Sign the Petition:
Search OCA:
Get Local!

Find Local News, Events & Green Businesses on OCA's State Pages:

OCA News Sections

Organic Consumers Association

Your Steak Is Addicted to Drugs

For related articles and more information, please visit OCA's CAFO's vs. Free Range page and our Food Safety Research Center page.

Meatpacking giant Tyson recently grabbed headlines when it announced it would no longer buy and slaughter cows treated with a growth-enhancing drug called Zilmax, made by pharma behemoth Merck. Tyson made the move based on "animal well-being" concerns, it told its cattle suppliers in a letter, adding that "there have been recent instances of cattle delivered for processing that have difficulty walking or are unable to move." According to the Wall Street journal, Zilmax (active ingredient: zilpaterol hydrochloride) and similar growth promotors are banned in the European Union, China, and Russia.

The news sent shock waves through the beef industry. Merck denied any problems with its drug but announced it would temporarily suspend sales of Zilmax in the United States and Canada pending a "scientific audit" of the product, which generated $159 million in US and Canadian sales in 2012, Merck added. Soon after, Tyson rivals JBS, Cargill, and National Beefpacking announced that they, too, would stop accepting Zilmax-treated cattle for slaughter, pending Merck's review.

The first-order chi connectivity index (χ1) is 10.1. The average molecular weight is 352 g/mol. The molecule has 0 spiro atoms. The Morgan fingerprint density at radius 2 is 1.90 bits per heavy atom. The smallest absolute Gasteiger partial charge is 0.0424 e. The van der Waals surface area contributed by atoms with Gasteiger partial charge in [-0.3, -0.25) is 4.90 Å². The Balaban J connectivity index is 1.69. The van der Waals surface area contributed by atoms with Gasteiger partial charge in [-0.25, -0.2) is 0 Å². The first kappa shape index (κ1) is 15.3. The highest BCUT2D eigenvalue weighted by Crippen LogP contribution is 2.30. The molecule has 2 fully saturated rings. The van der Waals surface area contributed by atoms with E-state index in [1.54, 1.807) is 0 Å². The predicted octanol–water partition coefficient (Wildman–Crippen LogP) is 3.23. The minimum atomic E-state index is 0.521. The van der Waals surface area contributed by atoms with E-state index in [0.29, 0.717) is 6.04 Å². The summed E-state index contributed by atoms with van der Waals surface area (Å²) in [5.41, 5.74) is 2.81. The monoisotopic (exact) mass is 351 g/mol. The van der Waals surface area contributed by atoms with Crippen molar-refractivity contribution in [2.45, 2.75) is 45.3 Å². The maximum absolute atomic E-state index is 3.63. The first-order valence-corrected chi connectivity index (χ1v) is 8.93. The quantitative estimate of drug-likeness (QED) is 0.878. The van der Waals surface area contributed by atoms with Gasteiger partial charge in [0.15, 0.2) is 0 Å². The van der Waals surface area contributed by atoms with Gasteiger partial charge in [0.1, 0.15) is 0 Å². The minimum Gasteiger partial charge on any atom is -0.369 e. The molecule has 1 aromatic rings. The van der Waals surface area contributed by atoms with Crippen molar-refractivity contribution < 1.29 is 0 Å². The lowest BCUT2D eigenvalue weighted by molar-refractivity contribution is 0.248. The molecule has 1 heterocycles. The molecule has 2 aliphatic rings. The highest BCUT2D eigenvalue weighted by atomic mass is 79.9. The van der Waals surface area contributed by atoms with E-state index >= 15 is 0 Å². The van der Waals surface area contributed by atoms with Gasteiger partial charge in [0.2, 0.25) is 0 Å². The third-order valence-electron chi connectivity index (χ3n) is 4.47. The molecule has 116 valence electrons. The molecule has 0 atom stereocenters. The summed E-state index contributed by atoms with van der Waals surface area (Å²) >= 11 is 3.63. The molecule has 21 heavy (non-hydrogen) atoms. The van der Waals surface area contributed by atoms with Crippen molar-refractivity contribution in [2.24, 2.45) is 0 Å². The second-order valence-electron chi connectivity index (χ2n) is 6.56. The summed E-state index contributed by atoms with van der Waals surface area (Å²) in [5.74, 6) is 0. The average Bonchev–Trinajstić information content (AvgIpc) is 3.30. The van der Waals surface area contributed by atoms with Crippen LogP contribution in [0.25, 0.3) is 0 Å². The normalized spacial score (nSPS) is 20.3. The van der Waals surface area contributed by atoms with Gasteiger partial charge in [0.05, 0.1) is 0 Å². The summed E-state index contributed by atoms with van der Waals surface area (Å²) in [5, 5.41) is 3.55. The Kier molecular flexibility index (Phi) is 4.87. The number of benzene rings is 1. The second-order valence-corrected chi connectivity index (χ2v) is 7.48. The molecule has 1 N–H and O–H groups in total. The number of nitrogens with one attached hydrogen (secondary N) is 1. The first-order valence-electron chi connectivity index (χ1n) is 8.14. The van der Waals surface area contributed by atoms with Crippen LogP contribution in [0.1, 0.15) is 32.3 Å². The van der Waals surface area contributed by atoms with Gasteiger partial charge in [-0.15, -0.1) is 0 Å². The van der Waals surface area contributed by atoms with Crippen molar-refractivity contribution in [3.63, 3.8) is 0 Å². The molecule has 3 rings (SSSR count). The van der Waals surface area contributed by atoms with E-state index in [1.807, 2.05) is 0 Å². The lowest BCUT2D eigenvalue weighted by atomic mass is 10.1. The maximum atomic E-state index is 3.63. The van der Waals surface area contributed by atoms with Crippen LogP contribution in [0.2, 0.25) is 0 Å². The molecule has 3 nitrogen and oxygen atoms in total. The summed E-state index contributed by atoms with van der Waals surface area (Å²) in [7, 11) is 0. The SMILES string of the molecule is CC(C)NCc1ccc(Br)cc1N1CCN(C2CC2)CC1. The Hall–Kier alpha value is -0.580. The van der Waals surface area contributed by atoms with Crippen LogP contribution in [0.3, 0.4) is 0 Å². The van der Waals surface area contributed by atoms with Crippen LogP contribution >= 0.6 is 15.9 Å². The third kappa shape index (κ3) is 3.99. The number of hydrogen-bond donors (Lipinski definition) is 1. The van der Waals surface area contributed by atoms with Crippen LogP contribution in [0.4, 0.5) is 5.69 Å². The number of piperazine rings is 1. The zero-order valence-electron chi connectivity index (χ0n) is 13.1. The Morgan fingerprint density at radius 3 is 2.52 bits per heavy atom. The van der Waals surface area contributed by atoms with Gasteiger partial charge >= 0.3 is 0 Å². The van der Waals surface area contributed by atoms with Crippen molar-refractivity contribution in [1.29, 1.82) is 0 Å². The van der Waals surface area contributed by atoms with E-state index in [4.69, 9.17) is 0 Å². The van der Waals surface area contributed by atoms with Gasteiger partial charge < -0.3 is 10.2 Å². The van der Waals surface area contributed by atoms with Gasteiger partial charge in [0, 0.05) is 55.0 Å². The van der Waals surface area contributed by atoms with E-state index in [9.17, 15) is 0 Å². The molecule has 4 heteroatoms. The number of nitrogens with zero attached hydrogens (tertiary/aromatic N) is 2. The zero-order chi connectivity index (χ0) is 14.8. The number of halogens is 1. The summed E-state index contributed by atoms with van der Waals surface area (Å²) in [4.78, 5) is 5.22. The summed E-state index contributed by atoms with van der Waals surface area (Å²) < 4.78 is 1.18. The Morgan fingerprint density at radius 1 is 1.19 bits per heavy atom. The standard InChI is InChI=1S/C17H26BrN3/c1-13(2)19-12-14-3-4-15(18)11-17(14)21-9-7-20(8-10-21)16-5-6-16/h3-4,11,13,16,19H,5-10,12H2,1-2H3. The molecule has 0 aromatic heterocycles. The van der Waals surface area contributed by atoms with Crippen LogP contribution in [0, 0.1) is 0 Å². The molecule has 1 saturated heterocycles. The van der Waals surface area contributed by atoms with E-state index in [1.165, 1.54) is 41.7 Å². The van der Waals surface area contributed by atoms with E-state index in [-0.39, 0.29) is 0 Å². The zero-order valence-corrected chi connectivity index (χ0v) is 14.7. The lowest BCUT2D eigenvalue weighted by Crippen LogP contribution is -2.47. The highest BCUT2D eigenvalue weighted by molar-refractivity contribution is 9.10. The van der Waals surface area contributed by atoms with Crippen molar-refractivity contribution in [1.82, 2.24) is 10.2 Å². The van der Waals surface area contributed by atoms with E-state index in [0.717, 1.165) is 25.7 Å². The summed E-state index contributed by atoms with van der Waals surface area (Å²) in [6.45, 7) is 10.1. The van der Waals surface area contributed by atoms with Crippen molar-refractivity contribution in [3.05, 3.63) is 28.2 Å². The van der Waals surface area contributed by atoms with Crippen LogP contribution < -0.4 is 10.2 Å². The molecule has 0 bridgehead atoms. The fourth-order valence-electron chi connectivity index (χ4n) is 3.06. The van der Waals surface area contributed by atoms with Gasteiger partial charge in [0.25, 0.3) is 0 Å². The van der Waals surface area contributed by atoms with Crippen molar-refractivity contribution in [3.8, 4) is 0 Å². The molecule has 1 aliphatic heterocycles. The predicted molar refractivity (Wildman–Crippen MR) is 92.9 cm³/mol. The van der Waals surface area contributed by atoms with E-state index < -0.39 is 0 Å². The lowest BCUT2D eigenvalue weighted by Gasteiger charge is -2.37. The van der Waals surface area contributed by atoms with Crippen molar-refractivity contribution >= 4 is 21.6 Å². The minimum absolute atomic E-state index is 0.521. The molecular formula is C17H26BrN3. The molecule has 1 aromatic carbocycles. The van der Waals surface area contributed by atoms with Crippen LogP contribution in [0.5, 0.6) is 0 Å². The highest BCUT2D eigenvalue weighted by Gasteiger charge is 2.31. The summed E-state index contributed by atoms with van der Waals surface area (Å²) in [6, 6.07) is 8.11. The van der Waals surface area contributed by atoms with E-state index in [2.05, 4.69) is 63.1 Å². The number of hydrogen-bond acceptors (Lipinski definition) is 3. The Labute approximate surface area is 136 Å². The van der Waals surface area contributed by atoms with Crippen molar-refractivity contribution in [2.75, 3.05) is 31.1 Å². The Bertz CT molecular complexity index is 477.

Together, Tyson, JBS, Cargill, and National slaughter and pack more than 80 percent of the beef cows raised in the United States, according to University of Missouri researcher Mary Hendrickson (PDF). If they stick to their refusal to buy cows treated with the drug, it's hard to see how Zilmax has a future on America's teeming cattle feedlots. Is the US beef industry turning away from the practice of turning to drugs to fatten its cattle?

Not so fast. Rather than wean themselves from growth promoters, the companies that produce cows to supply the likes of Tyson and JBS are instead shifting rapidly to a rival beta-agonist, this one from pharma giant Eli Lilly, called Optaflexx. The suspension of Zilmax sales has caused such a "surge in demand" for rival Optaflexx that "Lilly is telling some new customers it cannot immediately supply them," Reuters reported.      


>>> Read the Full Article

For more information on this topic or related issues you can search the thousands of archived articles on the OCA website using keywords: